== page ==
The fees run the gamut. In Kansas, for instance, one school district has created a $90 across-the-board “participation fee” for all students in order to fund extracurricular activities. In Maryland, it’s special fees for Advanced Placement biology courses. And perhaps worst of all, in Colorado’s largest school district, administrators are throwing kids off school buses until their parents pay a stiff transportation fee.
The move to such regressive fees has been prompted by the conservative movement’s success in draining government revenues, anti-tax politicians’ unwillingness to embrace new levies, and communities’ refusal to embrace measures to make up for budget shortfalls. Left without resources, local school administrators have thus resorted to fees. As one Maryland school official put it: “The reality is that the money has to come from somewhere.”
In the process, the new system is creating a whole new meaning for educational inequality. No longer is the inequity only between poor and rich school districts, it’s now between poor and rich kids within individual schools, themselves. Indeed, if high-income parents can pay the fees, their kids can have access to basic educational services — but when low-income parents can’t pay those fees, their kids are denied those same services.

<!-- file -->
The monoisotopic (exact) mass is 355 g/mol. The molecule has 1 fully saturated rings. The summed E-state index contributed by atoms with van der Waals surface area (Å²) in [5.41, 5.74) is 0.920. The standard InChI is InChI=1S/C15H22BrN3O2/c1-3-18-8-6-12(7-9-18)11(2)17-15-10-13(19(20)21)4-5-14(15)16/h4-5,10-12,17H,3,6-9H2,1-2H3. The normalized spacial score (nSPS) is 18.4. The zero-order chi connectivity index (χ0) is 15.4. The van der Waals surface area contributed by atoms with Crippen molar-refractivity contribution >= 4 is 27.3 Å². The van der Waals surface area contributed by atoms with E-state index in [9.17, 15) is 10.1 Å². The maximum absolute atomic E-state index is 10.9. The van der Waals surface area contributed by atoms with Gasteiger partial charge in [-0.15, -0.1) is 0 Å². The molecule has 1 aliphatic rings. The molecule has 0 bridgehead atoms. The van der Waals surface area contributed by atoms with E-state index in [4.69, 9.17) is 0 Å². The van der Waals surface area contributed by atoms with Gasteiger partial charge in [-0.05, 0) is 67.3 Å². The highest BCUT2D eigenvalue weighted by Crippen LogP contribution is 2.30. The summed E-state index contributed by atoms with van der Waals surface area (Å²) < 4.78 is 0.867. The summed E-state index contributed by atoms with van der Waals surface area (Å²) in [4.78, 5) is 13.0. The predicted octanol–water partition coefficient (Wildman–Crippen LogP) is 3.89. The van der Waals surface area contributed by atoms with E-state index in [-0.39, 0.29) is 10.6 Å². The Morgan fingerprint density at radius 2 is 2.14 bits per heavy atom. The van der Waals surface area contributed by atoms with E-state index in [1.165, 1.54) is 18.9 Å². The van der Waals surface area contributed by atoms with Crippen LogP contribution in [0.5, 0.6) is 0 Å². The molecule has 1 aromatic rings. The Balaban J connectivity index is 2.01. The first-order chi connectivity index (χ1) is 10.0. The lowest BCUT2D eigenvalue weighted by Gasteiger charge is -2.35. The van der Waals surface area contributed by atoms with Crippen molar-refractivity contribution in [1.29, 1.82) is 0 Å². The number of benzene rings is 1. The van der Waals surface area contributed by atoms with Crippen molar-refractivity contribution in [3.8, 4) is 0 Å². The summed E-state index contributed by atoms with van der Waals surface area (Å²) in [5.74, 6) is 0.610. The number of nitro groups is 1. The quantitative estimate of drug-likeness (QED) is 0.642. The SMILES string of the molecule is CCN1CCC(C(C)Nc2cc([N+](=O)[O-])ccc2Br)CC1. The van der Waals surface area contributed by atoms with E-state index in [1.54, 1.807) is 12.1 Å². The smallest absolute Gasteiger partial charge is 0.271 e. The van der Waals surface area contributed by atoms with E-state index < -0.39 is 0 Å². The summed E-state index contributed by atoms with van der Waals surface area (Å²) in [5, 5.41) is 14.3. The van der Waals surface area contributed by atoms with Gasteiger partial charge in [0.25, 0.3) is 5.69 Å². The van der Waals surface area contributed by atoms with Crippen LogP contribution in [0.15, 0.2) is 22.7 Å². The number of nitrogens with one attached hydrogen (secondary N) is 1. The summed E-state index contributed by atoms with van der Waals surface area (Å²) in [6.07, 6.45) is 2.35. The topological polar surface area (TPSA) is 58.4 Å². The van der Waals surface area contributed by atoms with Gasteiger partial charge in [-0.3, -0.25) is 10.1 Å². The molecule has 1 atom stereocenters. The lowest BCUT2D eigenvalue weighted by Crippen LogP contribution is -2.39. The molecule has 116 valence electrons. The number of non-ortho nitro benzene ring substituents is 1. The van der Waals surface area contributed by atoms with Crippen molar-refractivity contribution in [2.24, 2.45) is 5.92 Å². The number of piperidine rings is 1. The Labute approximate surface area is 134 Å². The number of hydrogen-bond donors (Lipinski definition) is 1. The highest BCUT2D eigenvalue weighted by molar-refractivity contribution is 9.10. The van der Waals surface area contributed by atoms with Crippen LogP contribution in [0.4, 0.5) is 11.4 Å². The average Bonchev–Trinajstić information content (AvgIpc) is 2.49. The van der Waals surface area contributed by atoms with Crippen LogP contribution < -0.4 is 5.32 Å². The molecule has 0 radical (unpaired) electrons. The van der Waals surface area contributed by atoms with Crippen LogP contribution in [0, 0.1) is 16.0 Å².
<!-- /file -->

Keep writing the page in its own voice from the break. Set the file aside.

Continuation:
4. Higher-Education Tuition Increases
For much the same reason, K-12 school administrators are moving their schools to fee-based models, and public universities have been jacking up tuition rates at a pace that far outstrips inflation. In just the last year, for example, tuition at these institutions rose a whopping 8.3 percent as universities sought to make up for legislatures’ huge reductions in higher-education funding.
At the same time, the New York Times reports that both private and public college scholarships have been cut. Additionally, as both Mitt Romney’s Wall Street-centric student loan initiative and Rep. Paul Ryan’s budget prove, federal loans and grants would only become more anemic in a Republican-dominated Washington.
The aggregate result of all this is to make access to higher education even more driven by economic privilege than it has been in the past. If your parents are wealthy and can pay ever higher tuition, you will have access to higher education, which gives you a better chance of higher wages. But if your parents aren’t wealthy and therefore can’t follow Mitt Romney’s request to lend you money, you either can’t go to college and will miss out on those opportunities for career advancement, or you are forced to assume crushing student debt. (No doubt, free college in other industrialized nations is a big part of why those other nations have higher rates of social mobility and lower rates of economic inequality than the United States.)